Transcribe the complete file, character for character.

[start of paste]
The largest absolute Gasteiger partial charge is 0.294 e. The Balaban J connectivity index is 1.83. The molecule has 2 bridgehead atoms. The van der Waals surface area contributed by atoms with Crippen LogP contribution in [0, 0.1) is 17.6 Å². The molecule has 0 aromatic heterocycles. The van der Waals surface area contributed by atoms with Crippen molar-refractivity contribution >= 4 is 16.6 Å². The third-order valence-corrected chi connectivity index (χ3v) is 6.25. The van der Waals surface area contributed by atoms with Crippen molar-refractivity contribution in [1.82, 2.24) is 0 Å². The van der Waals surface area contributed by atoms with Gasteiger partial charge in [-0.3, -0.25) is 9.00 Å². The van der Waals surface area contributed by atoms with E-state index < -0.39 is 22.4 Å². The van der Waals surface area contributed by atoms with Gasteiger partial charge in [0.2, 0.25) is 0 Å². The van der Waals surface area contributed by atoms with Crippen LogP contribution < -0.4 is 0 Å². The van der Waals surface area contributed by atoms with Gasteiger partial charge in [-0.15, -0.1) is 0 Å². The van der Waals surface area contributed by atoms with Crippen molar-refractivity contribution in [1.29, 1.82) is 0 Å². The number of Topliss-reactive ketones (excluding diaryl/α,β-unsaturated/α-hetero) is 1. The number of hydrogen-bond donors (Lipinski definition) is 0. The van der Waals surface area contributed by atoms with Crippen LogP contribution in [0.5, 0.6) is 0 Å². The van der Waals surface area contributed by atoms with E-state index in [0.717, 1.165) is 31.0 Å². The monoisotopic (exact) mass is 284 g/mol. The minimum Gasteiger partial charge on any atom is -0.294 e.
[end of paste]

The largest absolute Gasteiger partial charge is 0.294 e. The Balaban J connectivity index is 1.83. The molecule has 2 bridgehead atoms. The van der Waals surface area contributed by atoms with Crippen LogP contribution in [0, 0.1) is 17.6 Å². The molecule has 0 aromatic heterocycles. The van der Waals surface area contributed by atoms with Crippen molar-refractivity contribution >= 4 is 16.6 Å². The third-order valence-corrected chi connectivity index (χ3v) is 6.25. The van der Waals surface area contributed by atoms with Crippen molar-refractivity contribution in [1.82, 2.24) is 0 Å². The van der Waals surface area contributed by atoms with Gasteiger partial charge in [-0.3, -0.25) is 9.00 Å². The van der Waals surface area contributed by atoms with E-state index < -0.39 is 22.4 Å². The van der Waals surface area contributed by atoms with Gasteiger partial charge in [0.2, 0.25) is 0 Å². The van der Waals surface area contributed by atoms with Crippen LogP contribution < -0.4 is 0 Å². The van der Waals surface area contributed by atoms with Gasteiger partial charge in [-0.15, -0.1) is 0 Å². The van der Waals surface area contributed by atoms with Crippen molar-refractivity contribution in [1.29, 1.82) is 0 Å². The number of Topliss-reactive ketones (excluding diaryl/α,β-unsaturated/α-hetero) is 1. The number of hydrogen-bond donors (Lipinski definition) is 0. The van der Waals surface area contributed by atoms with Crippen LogP contribution in [0.5, 0.6) is 0 Å². The van der Waals surface area contributed by atoms with E-state index in [0.717, 1.165) is 31.0 Å². The monoisotopic (exact) mass is 284 g/mol. The minimum Gasteiger partial charge on any atom is -0.294 e.